Unequal City, Unequal Country
Violent acts like the one in Maranhão occur in other areas in Brazil as well, especially in the urban slum districts—known as the favelas. These squatter settlements are traditionally occupied by poorer Brazilians who do not have the funds or the means to inhabit a more desirable form of housing. On occasion, dangerous gangs or drug lords take control of these areas, far away from the eyes of the authorities. These malefactors formulate and enforce their laws within these poor communities. Over time, crime becomes localized, and different neighborhoods, or bairros, can accumulate very different records of poisonous activity.
Fortaleza, the second largest city in the Northeast, illustrates the unequal distribution of opportunity and how safety can be at a premium. Over the course of two months, the 10 richest neighborhoods reported seizures of 221 grams of illicit drugs, including crack, cocaine, and marijuana. For the 10 poorest districts, more than two kilos were reported.  Among crime indices, the only index that was higher in the richer areas (by a point) was stolen cars, perhaps due to the higher resale value of cars in richer areas.
Poorer areas around the world tend to be more dangerous, but the blatant discrepancy between bairros in Brazil highlights a problem deeper than simply a scarcity of resources. As stated earlier, many favelas are outside the reach of the government, allowing for a power vacuum that often can be expected to be filled by drug lords and gangsters. This may carry with it an uneasy peace, as long as the “law-maker” does not feel threatened. It can also lead to some sections of cities simply becoming too violent for the assertion of an effective state presence.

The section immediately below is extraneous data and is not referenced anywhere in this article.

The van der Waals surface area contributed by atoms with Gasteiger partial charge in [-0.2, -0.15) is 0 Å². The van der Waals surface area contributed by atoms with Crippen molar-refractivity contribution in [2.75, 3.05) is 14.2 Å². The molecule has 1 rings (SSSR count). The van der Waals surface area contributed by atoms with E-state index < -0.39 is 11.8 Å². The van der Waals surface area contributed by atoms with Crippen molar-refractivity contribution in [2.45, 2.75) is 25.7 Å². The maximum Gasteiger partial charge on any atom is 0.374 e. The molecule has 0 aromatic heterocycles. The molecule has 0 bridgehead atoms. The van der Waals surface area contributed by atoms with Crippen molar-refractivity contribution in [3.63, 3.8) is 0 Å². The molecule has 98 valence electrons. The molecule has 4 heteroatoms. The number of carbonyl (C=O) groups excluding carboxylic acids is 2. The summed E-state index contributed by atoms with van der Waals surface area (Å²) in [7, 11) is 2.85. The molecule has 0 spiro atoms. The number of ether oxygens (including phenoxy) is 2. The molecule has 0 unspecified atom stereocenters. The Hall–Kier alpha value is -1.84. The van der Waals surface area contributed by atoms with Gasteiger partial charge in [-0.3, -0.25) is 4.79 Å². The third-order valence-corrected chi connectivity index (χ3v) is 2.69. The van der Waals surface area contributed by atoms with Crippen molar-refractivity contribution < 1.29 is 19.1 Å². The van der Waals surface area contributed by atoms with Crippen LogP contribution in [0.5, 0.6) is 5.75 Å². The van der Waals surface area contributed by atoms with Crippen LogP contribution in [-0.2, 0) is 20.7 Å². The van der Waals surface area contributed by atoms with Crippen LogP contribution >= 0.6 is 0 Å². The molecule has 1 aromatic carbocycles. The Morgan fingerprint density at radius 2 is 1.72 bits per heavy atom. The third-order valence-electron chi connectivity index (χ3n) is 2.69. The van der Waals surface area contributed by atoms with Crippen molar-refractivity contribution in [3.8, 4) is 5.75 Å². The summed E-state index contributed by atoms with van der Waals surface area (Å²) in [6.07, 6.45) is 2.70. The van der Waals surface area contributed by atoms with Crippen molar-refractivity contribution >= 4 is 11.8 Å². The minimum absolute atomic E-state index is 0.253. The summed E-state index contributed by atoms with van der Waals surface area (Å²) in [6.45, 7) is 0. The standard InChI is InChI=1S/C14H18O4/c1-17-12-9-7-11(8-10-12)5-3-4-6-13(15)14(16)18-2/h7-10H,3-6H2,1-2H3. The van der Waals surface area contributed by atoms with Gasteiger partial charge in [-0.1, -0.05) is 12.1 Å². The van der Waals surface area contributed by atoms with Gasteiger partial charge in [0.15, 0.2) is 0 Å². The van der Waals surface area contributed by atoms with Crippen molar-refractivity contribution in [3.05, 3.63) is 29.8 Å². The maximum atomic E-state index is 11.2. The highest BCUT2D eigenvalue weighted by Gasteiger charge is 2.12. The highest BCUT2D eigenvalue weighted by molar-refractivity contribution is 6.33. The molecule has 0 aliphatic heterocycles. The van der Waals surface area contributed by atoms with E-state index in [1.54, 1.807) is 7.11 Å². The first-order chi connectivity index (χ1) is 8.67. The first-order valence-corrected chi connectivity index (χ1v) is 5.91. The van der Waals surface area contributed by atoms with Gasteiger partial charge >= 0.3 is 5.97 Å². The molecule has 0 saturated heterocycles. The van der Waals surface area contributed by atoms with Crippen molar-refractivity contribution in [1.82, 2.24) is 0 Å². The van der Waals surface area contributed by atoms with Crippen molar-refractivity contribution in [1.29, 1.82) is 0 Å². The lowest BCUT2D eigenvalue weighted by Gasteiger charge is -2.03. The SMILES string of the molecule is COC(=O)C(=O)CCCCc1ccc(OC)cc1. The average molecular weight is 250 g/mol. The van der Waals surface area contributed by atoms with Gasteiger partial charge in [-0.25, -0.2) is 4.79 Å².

One of the root causes of the stubbornly high crime rate in Brazil is its current crack epidemic. The country is now the number one consumer of crack in the world.  The Northeast holds about 40 percent of Brazil’s crack users, more than any other region in the country.  According to Brazil’s Mapa da Violência, an annual study made with the intention of charting crime within the country, Maceió, capital of the state of Alagoas, suffered a 184.7 percent increase in crime between 2000 and 2012, the sharpest spike in crime in the nation.  The alarming rise coincides with Brazil’s growth in crack usage, which also increased during the time that Brazil was experiencing its economic boom.  Brazil, now consumes up to 60 percent of the cocainen production of Bolivia, its neighboring country. 
Violence in Brazil is a difficult issue, as each of the aforementioned factors feed on each other. The absence of government activities leads to power vacuums, which are filled by even more dubious figures. As such, fear and violence continue as many such dubious figures turn to dealing drugs. The arrival of crack cocaine only worsens the situation. As we look forward to the upcoming World Cup, hosted by various Brazilian cities—some of which will be found in the northeast—it will be interesting to see how Brazil will confront these complex issues, and whether they can be dealt with before even more lives are lost.
Tarique Smith, Research Associate at the Council on Hemispheric Affairs